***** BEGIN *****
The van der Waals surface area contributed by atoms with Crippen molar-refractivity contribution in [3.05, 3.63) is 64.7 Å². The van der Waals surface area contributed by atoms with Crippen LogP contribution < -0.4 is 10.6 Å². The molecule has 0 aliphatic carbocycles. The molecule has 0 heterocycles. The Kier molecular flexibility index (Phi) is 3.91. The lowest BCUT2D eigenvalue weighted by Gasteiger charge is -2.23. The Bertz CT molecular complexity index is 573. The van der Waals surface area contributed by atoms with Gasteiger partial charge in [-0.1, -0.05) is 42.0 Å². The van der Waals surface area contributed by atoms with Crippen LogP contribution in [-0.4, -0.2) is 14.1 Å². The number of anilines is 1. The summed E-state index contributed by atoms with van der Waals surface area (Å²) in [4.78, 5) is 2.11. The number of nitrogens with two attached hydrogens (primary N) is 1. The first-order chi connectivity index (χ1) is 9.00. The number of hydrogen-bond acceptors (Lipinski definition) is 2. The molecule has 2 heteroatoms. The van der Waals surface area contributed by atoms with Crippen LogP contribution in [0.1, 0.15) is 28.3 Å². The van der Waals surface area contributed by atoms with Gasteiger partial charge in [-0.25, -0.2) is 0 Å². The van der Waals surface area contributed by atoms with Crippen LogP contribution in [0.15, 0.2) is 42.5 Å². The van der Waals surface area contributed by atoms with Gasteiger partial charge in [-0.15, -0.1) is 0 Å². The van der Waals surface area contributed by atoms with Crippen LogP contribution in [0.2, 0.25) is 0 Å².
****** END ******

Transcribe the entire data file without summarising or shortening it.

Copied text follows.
The van der Waals surface area contributed by atoms with Crippen molar-refractivity contribution in [3.05, 3.63) is 64.7 Å². The van der Waals surface area contributed by atoms with Crippen LogP contribution < -0.4 is 10.6 Å². The molecule has 0 aliphatic carbocycles. The molecule has 0 heterocycles. The Kier molecular flexibility index (Phi) is 3.91. The lowest BCUT2D eigenvalue weighted by Gasteiger charge is -2.23. The Bertz CT molecular complexity index is 573. The van der Waals surface area contributed by atoms with Gasteiger partial charge in [-0.1, -0.05) is 42.0 Å². The van der Waals surface area contributed by atoms with Crippen LogP contribution in [-0.4, -0.2) is 14.1 Å². The number of anilines is 1. The summed E-state index contributed by atoms with van der Waals surface area (Å²) in [4.78, 5) is 2.11. The number of nitrogens with two attached hydrogens (primary N) is 1. The first-order chi connectivity index (χ1) is 9.00. The number of hydrogen-bond acceptors (Lipinski definition) is 2. The molecule has 2 heteroatoms. The van der Waals surface area contributed by atoms with Crippen LogP contribution in [0.1, 0.15) is 28.3 Å². The van der Waals surface area contributed by atoms with Gasteiger partial charge in [-0.25, -0.2) is 0 Å². The van der Waals surface area contributed by atoms with Crippen LogP contribution in [0.15, 0.2) is 42.5 Å². The van der Waals surface area contributed by atoms with Gasteiger partial charge in [-0.15, -0.1) is 0 Å². The van der Waals surface area contributed by atoms with Crippen LogP contribution in [0.2, 0.25) is 0 Å².